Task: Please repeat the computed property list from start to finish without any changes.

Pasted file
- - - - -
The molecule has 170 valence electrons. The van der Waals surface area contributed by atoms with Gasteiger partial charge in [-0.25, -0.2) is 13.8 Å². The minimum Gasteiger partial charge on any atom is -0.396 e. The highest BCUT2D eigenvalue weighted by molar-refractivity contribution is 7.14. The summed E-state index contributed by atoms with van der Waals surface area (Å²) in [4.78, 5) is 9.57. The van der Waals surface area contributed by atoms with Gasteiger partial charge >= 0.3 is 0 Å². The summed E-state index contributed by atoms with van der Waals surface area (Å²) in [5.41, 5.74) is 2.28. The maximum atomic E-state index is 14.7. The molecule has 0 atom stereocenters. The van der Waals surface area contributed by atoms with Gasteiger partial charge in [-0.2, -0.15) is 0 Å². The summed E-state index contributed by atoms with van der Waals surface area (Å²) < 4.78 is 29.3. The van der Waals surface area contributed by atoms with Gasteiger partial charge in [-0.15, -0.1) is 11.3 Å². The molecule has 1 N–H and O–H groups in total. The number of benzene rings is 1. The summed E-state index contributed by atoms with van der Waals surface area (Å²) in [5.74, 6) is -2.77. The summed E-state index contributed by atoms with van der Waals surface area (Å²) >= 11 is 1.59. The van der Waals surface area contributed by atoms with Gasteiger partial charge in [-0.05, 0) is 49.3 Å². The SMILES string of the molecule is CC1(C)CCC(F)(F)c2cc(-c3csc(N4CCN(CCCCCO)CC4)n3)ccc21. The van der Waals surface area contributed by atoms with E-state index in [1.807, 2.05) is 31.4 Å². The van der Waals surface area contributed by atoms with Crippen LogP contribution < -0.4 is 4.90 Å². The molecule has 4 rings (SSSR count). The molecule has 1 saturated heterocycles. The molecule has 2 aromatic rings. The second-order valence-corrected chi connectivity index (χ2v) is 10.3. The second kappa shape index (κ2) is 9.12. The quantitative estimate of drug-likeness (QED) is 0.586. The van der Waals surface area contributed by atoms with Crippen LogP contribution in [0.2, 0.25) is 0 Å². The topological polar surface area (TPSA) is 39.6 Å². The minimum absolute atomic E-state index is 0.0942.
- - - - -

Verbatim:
The molecule has 170 valence electrons. The van der Waals surface area contributed by atoms with Gasteiger partial charge in [-0.25, -0.2) is 13.8 Å². The minimum Gasteiger partial charge on any atom is -0.396 e. The highest BCUT2D eigenvalue weighted by molar-refractivity contribution is 7.14. The summed E-state index contributed by atoms with van der Waals surface area (Å²) in [4.78, 5) is 9.57. The van der Waals surface area contributed by atoms with Gasteiger partial charge >= 0.3 is 0 Å². The summed E-state index contributed by atoms with van der Waals surface area (Å²) in [5.41, 5.74) is 2.28. The maximum atomic E-state index is 14.7. The molecule has 0 atom stereocenters. The van der Waals surface area contributed by atoms with Gasteiger partial charge in [-0.2, -0.15) is 0 Å². The summed E-state index contributed by atoms with van der Waals surface area (Å²) < 4.78 is 29.3. The van der Waals surface area contributed by atoms with Gasteiger partial charge in [-0.15, -0.1) is 11.3 Å². The molecule has 1 N–H and O–H groups in total. The number of benzene rings is 1. The summed E-state index contributed by atoms with van der Waals surface area (Å²) in [5.74, 6) is -2.77. The summed E-state index contributed by atoms with van der Waals surface area (Å²) >= 11 is 1.59. The van der Waals surface area contributed by atoms with Gasteiger partial charge in [-0.05, 0) is 49.3 Å². The SMILES string of the molecule is CC1(C)CCC(F)(F)c2cc(-c3csc(N4CCN(CCCCCO)CC4)n3)ccc21. The van der Waals surface area contributed by atoms with E-state index in [1.807, 2.05) is 31.4 Å². The van der Waals surface area contributed by atoms with Crippen LogP contribution < -0.4 is 4.90 Å². The molecule has 4 rings (SSSR count). The molecule has 1 saturated heterocycles. The molecule has 2 aromatic rings. The second-order valence-corrected chi connectivity index (χ2v) is 10.3. The second kappa shape index (κ2) is 9.12. The quantitative estimate of drug-likeness (QED) is 0.586. The van der Waals surface area contributed by atoms with Crippen LogP contribution in [0.2, 0.25) is 0 Å². The topological polar surface area (TPSA) is 39.6 Å². The minimum absolute atomic E-state index is 0.0942.